BLACK BEAR CUB IS MASCOT
-V i to-?
Hood River Youth Writes
Under Shell Fire.
"Billy" Haras, of Hood River, la
Anxlons for American Tobacco.
4 irlAi'X CTferf
Lieutenant Francis C. Jones.
Dr. Francis C Jones, dentist, for
merly in the Oregonian building, has
been commissioned Lieutenant in the
HOOD RIVER, Or., Aug. 2. (Spe
cial.) In a letter received re
cently by Edward Thornton from Billy
Moran. members of a Canadian regi
ment, the latter reviewed his experi
ences In the trenches. He writes:
"I am sitting In a dugout, writing
this letter while big shells are burst
ing nearby." At this point the letter
was interrupted. On resuming)! he says:
'Pardon the break in"-this missive. I
thought the Germans had thrown an
automobile at us. I went to Invest!
United States Navy and has been or- gate. A shell from a 'Jack Johnson'
dered to the Pelham naval training struck a pile of beef tins and scat
station in New York. Lieutenant Jones tered them to the four winds."
had been practicing several years fol- Mr. Moran says the greatest desire
lowing his graduation here, and he is of the soldiers In the trenches is for
well known in medical and dental clr- cigarette tobacco or their favorite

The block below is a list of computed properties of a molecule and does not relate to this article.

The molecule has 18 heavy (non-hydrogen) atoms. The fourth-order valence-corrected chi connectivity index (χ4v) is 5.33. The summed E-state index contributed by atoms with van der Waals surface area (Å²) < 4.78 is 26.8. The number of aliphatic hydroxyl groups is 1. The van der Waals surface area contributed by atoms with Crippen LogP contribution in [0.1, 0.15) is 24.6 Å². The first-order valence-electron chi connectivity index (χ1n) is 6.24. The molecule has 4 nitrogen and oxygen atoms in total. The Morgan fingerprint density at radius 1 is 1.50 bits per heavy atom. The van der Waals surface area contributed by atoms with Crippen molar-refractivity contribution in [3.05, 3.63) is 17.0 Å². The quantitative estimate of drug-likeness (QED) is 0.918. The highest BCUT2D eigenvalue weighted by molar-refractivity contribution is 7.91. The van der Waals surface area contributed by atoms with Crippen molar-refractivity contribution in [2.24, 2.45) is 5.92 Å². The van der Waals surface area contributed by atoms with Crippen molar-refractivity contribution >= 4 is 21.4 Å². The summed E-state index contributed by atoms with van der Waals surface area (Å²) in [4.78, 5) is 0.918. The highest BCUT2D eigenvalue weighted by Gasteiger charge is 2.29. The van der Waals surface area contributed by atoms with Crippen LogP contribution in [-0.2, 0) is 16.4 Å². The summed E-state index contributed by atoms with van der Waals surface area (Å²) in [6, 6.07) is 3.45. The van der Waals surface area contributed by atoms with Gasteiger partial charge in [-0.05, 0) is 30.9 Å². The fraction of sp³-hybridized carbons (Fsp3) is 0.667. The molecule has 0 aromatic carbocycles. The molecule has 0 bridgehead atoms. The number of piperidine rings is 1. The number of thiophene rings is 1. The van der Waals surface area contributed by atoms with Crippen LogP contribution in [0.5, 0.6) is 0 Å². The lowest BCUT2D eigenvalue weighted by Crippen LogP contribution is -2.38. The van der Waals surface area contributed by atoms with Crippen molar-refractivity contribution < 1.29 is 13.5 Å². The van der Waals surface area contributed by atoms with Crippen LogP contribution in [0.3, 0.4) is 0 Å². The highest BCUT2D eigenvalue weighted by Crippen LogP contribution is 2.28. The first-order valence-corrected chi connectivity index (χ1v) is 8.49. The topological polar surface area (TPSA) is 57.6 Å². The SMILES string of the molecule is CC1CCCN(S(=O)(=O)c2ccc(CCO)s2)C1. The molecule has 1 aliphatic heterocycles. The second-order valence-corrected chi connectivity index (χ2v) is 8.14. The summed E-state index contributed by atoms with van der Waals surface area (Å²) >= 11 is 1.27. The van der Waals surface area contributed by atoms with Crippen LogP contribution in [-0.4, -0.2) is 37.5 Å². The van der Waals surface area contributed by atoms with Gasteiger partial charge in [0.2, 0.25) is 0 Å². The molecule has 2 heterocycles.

cles, brand oi cigarette, ' '
v.-' : .''itt
' Captain Toose and Charge.
i OREGON AGRICULTURAL COL-
LEGE, Corvallis, Aug. 10. (Spe
cial.) A little black bear re
cently purchased by the soldiers
of the Oregon Agricultural Col
lege detachment is a great favor
ite with the men. The bear has
been named Poppy.
The bear was caught in the
mountains. A farmer boy living
near Corvallis traded a calf for
it and later offered it to the men
of the detachment. Twenty-five
dollars was raised in ten minutes
and turned over to the youngster.
The bear will be turned over to
the second soldier detachment,
which will arrive at the college
Oregon Best, Writes Aviator
Carter Johnson Says France Is
Pretty Women Doing All the
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Lieutenant Frank M. Moore.
Frank M. Moore, well known
in railroad circles and for eight
years traffic manager for Olds,
Wortman & King, has tendered
his resignation and departed for
Mr. Moore received a Lieuten
ant's commission In tho Construc
tion Engineers' Corps, with In